• By Dana Sparks

Sharing Mayo Clinic: Hitting the high notes after battling a rare tumor

June 30, 2019
Sharing Mayo Clinic patient Mackenzie Rolison wearing a black choir dress and holding a sheet of music

Mackenzie Rolison had been singing in choirs for years when she was diagnosed with a rare tumor. It required surgery that significantly affected her vocal cords. But after receiving further treatment from a multidisciplinary Mayo Clinic team, Mackenzie was thrilled to regain her voice.


Singing has always been a big part of Mackenzie Rolison's life. She auditioned for her school's choir in seventh grade and continued in choir throughout high school. But for a time, as Mackenzie weathered a series of medical challenges, her voice faded, and the outlook that she would regain her ability to sing seemed bleak.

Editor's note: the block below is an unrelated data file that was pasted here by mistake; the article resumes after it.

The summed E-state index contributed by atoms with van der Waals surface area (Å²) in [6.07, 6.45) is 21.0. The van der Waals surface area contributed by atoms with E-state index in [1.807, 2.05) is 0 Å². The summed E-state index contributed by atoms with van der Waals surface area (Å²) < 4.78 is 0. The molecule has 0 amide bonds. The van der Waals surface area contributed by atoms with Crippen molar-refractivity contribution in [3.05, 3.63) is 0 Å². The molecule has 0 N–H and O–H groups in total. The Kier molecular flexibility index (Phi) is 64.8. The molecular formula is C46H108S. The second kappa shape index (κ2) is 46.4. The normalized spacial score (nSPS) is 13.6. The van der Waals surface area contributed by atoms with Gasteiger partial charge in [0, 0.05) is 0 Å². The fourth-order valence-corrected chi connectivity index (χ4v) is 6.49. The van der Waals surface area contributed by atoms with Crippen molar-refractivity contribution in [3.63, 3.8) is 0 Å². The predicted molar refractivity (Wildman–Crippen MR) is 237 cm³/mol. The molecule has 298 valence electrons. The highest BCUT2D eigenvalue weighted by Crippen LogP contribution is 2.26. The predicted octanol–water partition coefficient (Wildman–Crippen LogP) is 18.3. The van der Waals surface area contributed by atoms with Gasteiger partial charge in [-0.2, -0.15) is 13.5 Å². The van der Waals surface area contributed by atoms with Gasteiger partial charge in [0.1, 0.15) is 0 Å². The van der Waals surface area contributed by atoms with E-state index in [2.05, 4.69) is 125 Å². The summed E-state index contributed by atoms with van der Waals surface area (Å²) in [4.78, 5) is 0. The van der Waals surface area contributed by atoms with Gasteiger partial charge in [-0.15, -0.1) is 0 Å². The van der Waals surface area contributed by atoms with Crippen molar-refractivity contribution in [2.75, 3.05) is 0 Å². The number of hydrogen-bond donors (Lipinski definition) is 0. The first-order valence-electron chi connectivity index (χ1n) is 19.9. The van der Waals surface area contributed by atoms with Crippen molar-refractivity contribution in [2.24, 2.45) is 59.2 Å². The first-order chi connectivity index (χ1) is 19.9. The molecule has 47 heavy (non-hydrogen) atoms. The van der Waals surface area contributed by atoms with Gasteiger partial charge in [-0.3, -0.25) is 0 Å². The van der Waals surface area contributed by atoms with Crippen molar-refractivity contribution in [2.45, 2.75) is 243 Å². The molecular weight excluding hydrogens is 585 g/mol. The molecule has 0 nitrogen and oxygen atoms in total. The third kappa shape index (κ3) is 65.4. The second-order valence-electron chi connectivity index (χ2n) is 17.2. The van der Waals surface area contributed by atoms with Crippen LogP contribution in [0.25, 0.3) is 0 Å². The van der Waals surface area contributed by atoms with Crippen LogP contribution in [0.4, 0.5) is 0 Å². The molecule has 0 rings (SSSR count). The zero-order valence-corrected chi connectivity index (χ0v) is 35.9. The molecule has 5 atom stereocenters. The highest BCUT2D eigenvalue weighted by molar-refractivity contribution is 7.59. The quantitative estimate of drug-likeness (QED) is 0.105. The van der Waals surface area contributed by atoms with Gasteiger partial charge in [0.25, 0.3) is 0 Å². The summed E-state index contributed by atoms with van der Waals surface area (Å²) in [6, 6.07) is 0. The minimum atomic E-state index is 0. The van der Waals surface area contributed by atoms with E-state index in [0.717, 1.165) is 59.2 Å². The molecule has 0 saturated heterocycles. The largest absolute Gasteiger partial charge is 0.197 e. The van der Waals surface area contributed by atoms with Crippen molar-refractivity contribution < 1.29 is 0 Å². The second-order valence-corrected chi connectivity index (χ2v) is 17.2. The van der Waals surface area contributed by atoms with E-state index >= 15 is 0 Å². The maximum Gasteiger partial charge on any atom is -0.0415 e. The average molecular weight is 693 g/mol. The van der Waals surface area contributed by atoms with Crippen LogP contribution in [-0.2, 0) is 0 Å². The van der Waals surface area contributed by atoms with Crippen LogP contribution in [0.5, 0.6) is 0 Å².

It started in 2015 when, during a routine eye exam her junior year, an ophthalmologist told Mackenzie that her optic nerves were swollen. She had an MRI to investigate, and the imaging revealed a serious problem: a mass at the base of her skull and upper neck.

Mackenzie's mom made an appointment for her at Mayo Clinic's Rochester campus in September 2015. There Mackenzie had another MRI and a CT scan. Then she met with otolaryngologist Colin Driscoll, M.D., and neurosurgeon Michael Link, M.D. They told her she had a paraganglioma — a rare benign tumor by the jugular vein at the base of her temporal bone. Of 1 million people, only about 3 to 8 are diagnosed with this type of tumor each year.

Although the tumor was not cancerous, if left untreated, it would lead to serious health problems. "It's slow-growing, and eventually begins to affect nerves and function in that region, causing problems with swallowing, voice, hearing loss, dizziness, facial paralysis and shoulder weakness," Dr. Driscoll says. Read the rest of Mackenzie's story.
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This article originally appeared on the Sharing Mayo Clinic blog.

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